Fundamentalists, be they religious or atheistic in essence wholly worship man-made ideologies that eventually collapse on themselves, such as the neoconservative model of hyper-capitalism exhibited by NATO countries or the police-like communism of the USSR.
The association between the American & European traditions of suppressing & exploiting foreign countries is based in their logic of exclusivity. That is why 1% of Americans own America, while the vast majority remains living check-to-check. That is why, while the institution of slavery ended some time ago, the US remains at the top of the list for highest incarceration rates in the world, with the highest prisoner count than any other in the world. Yet, Iran is the great satan. Syria is the great satan. Venezuela. We go to war for oil & that oil never trickles down to the poor. In fact, it is usually the taxpayer funding all of this, against his will for the most part.
It is times likes these when I begin to question the logic of ‘democracy.’ There isn’t even 1 single definition of democracy. It is a vague term that is thrown around. Most people think it means representative government. Some think it means majority wins. Others believe it means universal law. I would say one of the distinctive features are the electoral process & term limitations. Democracy, especially by the Right-Wing, is viewed as the protector & guaranteer of capitalism & free market competition. But in reality, it seems, like communism, only to concentrate wealth in the hands of an already established elite so as to convince the masses they are free, to sustain them for lack of self-sustenance & to thereby garner their support for all political/colonial initiatives. The free-market is not protected by democracy or capitalism, but rather, just as in communism, becomes held hostage to the ignorance of mass-minded forces of collectivism. The freedoms awarded to the elite are limited to the mass because of a fear of intimidation & competition. A lot of propaganda is aimed at trying to convince us (both capitalism & communism do this) that earth’s resources are scarce & need proper redistribution.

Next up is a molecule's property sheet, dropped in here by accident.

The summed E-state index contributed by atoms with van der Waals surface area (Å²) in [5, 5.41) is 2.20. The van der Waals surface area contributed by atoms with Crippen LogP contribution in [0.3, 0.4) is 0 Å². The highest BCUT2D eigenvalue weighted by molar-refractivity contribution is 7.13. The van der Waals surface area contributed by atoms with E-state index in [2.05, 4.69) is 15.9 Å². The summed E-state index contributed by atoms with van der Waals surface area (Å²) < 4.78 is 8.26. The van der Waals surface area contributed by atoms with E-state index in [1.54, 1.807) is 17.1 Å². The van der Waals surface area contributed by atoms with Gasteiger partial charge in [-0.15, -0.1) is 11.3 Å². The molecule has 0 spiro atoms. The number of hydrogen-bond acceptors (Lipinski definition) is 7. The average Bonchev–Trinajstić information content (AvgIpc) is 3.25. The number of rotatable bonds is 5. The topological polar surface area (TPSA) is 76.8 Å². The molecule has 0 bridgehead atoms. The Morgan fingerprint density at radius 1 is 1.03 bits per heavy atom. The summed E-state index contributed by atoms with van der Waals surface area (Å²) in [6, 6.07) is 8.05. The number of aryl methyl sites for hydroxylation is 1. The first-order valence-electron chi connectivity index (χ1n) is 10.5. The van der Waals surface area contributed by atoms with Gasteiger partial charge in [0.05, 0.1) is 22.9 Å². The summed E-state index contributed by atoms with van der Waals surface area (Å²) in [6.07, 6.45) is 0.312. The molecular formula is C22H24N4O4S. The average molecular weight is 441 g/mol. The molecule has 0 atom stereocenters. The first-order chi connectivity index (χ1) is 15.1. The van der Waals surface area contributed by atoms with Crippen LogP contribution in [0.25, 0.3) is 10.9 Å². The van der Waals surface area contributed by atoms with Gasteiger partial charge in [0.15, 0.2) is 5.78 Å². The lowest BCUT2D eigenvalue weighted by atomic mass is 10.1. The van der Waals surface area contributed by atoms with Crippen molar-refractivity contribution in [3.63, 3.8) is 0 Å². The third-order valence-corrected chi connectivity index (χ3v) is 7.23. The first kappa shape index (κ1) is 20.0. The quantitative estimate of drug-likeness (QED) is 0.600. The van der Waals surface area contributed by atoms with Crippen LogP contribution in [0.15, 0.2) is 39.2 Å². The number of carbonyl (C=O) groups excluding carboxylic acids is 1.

But “exclusivity is the new N word,” said the courageous Kanye West during his most latest interview with Zane Lowe, in reference to the culture of hubris & bigotry that has disenfranchised all minorities & expressionists from the conversation of social justice.
Reminds me of a debate I had about the causes of Darfur crisis. It’s not radical Islam. That is not a rational argument. The basis of every injustice is a financial gain; as we live in a world of scarcity and desirous human nature. That being said, it is important to highlight the role of colonialism, imperialism, and uniquely in this case, the culpability of Chinese expansionism in the spurring of this crisis. It is important to understand that as with most underdeveloped countries, the cause is not ‘futility’ or ‘inferiority’ but rather arbitrary military dominance by imperial forces bent on socio-economic exploitation.
There are many economic resources in Africa. Besides the West’s historic atrocity of the transatlantic trade lies the more modern manifestation of ‘slavery’ and exploitation: blood diamonds; minerals; oil.
The dogma of imperialism and its religious and ideologically fanatical constituents/mercenaries work against the general welfare. Africa, like Palestine, South America, east Europe and Southeast Asia, has suffered immensely from imperialism. Today we are only witnessing the earliest consequences.
Tonight is of great importance to the immigrants of America, however tonights speech by President Obama and the subsequent policy changes and announced reforms will have far-reaching implications that extend beyond the borders of America; even beyond the confines of the immigration issue itself.
It will affect the economy certainly. In the bigger picture, this effect will likely be positive.
More importantly, this will affect the lives of human beings who have been ostracized from society and even their families. Basic human rights which they have been denied will finally be directly addressed by the President of the United States.
If there is one thing I have come to learn to really appreciate it is my individual freedom.
It is becoming extremely taboo to tout your individualism.
It is often viewed as a sense of paranoia.
I have learned to face a fact: most people prefer to rely on others – instead of themselves – for financial/political gain.